The following is a guest post written by Brandon Turner with BiggerPockets.com. Brandon is a bright young man who used his financial road map to become self-employed and independent in 6 short years. His story is fascinating, motivating and a guide for us all to use proper planning in order to achieve our dreams.
Do you like road trips?
I love them. The open road, the relaxation, the time to just sit and think.
At least several times a year I take a road trip somewhere, despite the fact that,with the price of gas, traveling by car is often more expensive (and time consuming) than just taking a flight. One of my favorite drives is down the Oregon coast and if you haven’t had the pleasure of such a trip I highly recommend you take one (the Tillamook cheese factory is fascinating!)
As every avid road tripper knows – you need to be prepared. There are several essentials that every road trip vehicle needs to pack:
- a spare tire
- an emergency kit
- cheese in a can
- a road map
It’s this last one I want to talk more about today. A road map. How do you know where to go if you don’t have a road map? This is the same question I want to ask you today about your financial future.
How do you know where you want to go if you don’t have a financial plan?
Road Maps are created to show the easiest route
Let me ask you a question:
If you were to get in the car right now and drive from New York to San Diego without a map – would you make it?
San Diego is obviously south west of New York, so if you simply headed in a south-west direction at every turn you would eventually make it.
However, would you make it without wasted time, wasted gas, and a lot of headache?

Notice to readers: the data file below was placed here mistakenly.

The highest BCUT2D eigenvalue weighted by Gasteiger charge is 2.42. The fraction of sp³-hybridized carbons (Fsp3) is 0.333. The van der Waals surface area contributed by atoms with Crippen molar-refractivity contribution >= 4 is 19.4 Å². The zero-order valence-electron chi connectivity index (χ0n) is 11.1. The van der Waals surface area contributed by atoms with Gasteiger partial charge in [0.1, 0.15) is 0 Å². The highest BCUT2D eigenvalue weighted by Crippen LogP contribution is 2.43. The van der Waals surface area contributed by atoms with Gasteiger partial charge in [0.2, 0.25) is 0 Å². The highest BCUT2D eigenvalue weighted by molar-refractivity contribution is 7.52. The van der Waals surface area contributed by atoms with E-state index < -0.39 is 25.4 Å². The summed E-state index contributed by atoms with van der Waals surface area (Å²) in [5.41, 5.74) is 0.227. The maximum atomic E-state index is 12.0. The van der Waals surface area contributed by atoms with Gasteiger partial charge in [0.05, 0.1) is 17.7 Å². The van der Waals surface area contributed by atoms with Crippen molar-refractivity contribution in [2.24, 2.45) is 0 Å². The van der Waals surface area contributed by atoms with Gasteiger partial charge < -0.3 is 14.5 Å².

Maps are there to show the easiest route as well as show you the wrong way. Sometimes roads are unpredictable and the right road may seem to lead to the wrong place. Other times the wrong road might seem to point directly toward your destination.
The point is – if your goal is to make it to San Diego as soon as possible you would not risk taking that trip without a road map.
So why do so many go through life without a map of their own?
Do you have a map?
How to Build Your Road Map
There are thousands of different ways to get from New York to San Diego. In the same way there are thousands of ways to get from where you are today to financial freedom. The path you choose depends on the type of trip you want to take. I want to look at three important aspects of your road map and let you decide on each.
What is your destination?
This first question may seem obvious – but I believe the vast majority of people do not know their destination! Just as a road trip to the “west coast” is not defined well enough to plot a map, a plan to “become rich” or “retire” is not defined well enough either.
When I first began investing in real estate at twenty-one years old, I sat down and plotted where I wanted to go. I wrote down my financial goal of achieving $6,000 per month in passive income from my real estate investments, as well as $500,000 in equity in those properties. I clearly defined the amount of money I wanted to make per month to achieve “success.”